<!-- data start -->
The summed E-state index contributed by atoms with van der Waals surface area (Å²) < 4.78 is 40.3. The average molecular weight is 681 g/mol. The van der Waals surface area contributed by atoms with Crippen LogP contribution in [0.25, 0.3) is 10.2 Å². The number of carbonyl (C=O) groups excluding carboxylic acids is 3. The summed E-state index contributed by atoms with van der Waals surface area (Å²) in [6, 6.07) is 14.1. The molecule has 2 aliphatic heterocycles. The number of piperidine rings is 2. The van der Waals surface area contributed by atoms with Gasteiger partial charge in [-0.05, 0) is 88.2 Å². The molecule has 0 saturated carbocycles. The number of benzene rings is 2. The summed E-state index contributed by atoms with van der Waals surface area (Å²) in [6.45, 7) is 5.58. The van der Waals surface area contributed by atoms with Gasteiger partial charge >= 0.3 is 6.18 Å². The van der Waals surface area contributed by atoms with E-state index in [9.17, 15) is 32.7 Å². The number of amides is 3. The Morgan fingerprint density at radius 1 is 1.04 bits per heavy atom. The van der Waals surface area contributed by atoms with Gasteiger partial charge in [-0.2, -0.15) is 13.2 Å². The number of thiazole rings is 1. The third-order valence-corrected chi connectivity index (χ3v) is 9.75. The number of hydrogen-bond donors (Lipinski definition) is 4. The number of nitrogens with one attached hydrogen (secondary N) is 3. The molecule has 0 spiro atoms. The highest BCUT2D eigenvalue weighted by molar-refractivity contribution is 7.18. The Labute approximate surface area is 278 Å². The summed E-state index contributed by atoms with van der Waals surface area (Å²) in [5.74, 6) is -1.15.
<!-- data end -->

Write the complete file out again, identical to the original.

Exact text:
The summed E-state index contributed by atoms with van der Waals surface area (Å²) < 4.78 is 40.3. The average molecular weight is 681 g/mol. The van der Waals surface area contributed by atoms with Crippen LogP contribution in [0.25, 0.3) is 10.2 Å². The number of carbonyl (C=O) groups excluding carboxylic acids is 3. The summed E-state index contributed by atoms with van der Waals surface area (Å²) in [6, 6.07) is 14.1. The molecule has 2 aliphatic heterocycles. The number of piperidine rings is 2. The van der Waals surface area contributed by atoms with Gasteiger partial charge in [-0.05, 0) is 88.2 Å². The molecule has 0 saturated carbocycles. The number of benzene rings is 2. The summed E-state index contributed by atoms with van der Waals surface area (Å²) in [6.45, 7) is 5.58. The van der Waals surface area contributed by atoms with Gasteiger partial charge >= 0.3 is 6.18 Å². The van der Waals surface area contributed by atoms with E-state index in [9.17, 15) is 32.7 Å². The number of amides is 3. The Morgan fingerprint density at radius 1 is 1.04 bits per heavy atom. The van der Waals surface area contributed by atoms with Gasteiger partial charge in [-0.2, -0.15) is 13.2 Å². The number of thiazole rings is 1. The third-order valence-corrected chi connectivity index (χ3v) is 9.75. The number of hydrogen-bond donors (Lipinski definition) is 4. The number of nitrogens with one attached hydrogen (secondary N) is 3. The molecule has 0 spiro atoms. The highest BCUT2D eigenvalue weighted by molar-refractivity contribution is 7.18. The Labute approximate surface area is 278 Å². The summed E-state index contributed by atoms with van der Waals surface area (Å²) in [5.74, 6) is -1.15.